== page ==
Whether it had the same purpose at that time is not known. But one thing is certain: with annual profits of more than $75 million, the paper clip can certainly do unique things!
Ice cube bag
No party without ice cubes – this should be the first entry in the party rulebook. Ice cube trays are just too impractical, unless you have a huge freezer where they can be placed at the right angle, without vegetable bags, meat or other frozen products in the trays.
The solution: The ice cube bag.
You'd think this invention was made in sunny Mediterranean countries where ice cubes are as important as sunscreen. But in fact we have to go north to locate the inventor.
Dane Erling Nielsen is the man behind the idea of ice cube bags, which originated in 1976. The first bags were sold in 1978 and only 10 years later the success was not to be missed. In 1989, a company called Schur acquired all the rights to the handy pouches, and today more than 4 million of the kind have been sold.
We're not sure how much the Dane was able to make from the ice cube bags, but a zero in the check probably isn't enough!
The little pill with big powers. We can assure them that they have heard of this type of drug – even though today on the calendar is 2019 and the chemical was first produced back in 1853. When Frenchman Charles Gerhart discovered acetylsalicylic acid, he didn't realize how great an invention he was looking at!
It wasn't until 1989 that Bayer, a major pharmaceutical company, discovered that the chemical was pain-relieving. So this happened many years after Gerhard was long gone from us.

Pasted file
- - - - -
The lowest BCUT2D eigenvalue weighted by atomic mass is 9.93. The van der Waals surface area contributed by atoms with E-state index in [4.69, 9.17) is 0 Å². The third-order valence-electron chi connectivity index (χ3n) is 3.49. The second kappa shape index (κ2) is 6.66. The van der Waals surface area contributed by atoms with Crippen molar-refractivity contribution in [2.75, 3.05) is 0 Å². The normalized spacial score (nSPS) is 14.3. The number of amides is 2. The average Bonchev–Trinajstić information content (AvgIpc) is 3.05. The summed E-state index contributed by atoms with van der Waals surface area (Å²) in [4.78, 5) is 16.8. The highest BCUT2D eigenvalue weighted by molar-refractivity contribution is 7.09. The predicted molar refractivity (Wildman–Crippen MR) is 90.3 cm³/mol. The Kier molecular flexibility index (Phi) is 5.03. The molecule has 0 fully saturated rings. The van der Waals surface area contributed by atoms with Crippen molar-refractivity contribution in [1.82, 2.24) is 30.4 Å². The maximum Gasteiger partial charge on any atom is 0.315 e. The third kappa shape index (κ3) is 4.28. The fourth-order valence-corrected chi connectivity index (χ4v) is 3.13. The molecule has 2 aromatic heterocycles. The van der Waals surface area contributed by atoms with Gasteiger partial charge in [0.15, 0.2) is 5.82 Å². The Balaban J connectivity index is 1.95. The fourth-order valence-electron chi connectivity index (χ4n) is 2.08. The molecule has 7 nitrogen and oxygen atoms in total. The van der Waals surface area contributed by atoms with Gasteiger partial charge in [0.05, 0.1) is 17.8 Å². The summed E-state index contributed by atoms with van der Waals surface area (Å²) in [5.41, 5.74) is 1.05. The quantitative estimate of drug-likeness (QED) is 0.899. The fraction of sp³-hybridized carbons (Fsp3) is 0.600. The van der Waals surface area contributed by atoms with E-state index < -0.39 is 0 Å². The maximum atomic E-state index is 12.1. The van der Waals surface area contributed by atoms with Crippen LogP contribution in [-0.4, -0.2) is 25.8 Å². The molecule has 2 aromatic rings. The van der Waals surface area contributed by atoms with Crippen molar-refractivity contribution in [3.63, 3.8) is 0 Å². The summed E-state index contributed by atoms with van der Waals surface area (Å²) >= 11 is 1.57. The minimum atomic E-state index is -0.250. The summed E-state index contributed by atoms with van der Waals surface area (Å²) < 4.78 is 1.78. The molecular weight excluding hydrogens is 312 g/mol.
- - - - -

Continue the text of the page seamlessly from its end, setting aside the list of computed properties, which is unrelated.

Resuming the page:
There is no doubt that this pill would have been just the right invention if you wanted to make some money – and pain-free at the same time!
The tiny chocolate balls must be one of the most delicious things in the world, and they have managed to make a tidy sum of money.
These tiny, colorful bandits are among the best-selling candies – and for the company Mars Inc., that invented the M&Ms, they brought great success.
And that's saying a lot when the competitors are treats like Snickers, Twix and Milky Way.
American inventor Forrest Mars is no longer with us, but each of his three children is worth about $14 billion, and they still own the company, which generates annual profits of $22 billion. Their bank accounts come very close to what we might call bottomless.
We're not sure if Tetra Pak is familiar to your ears, but if you've ever drunk milk from a carton, you can thank Tetra Pak.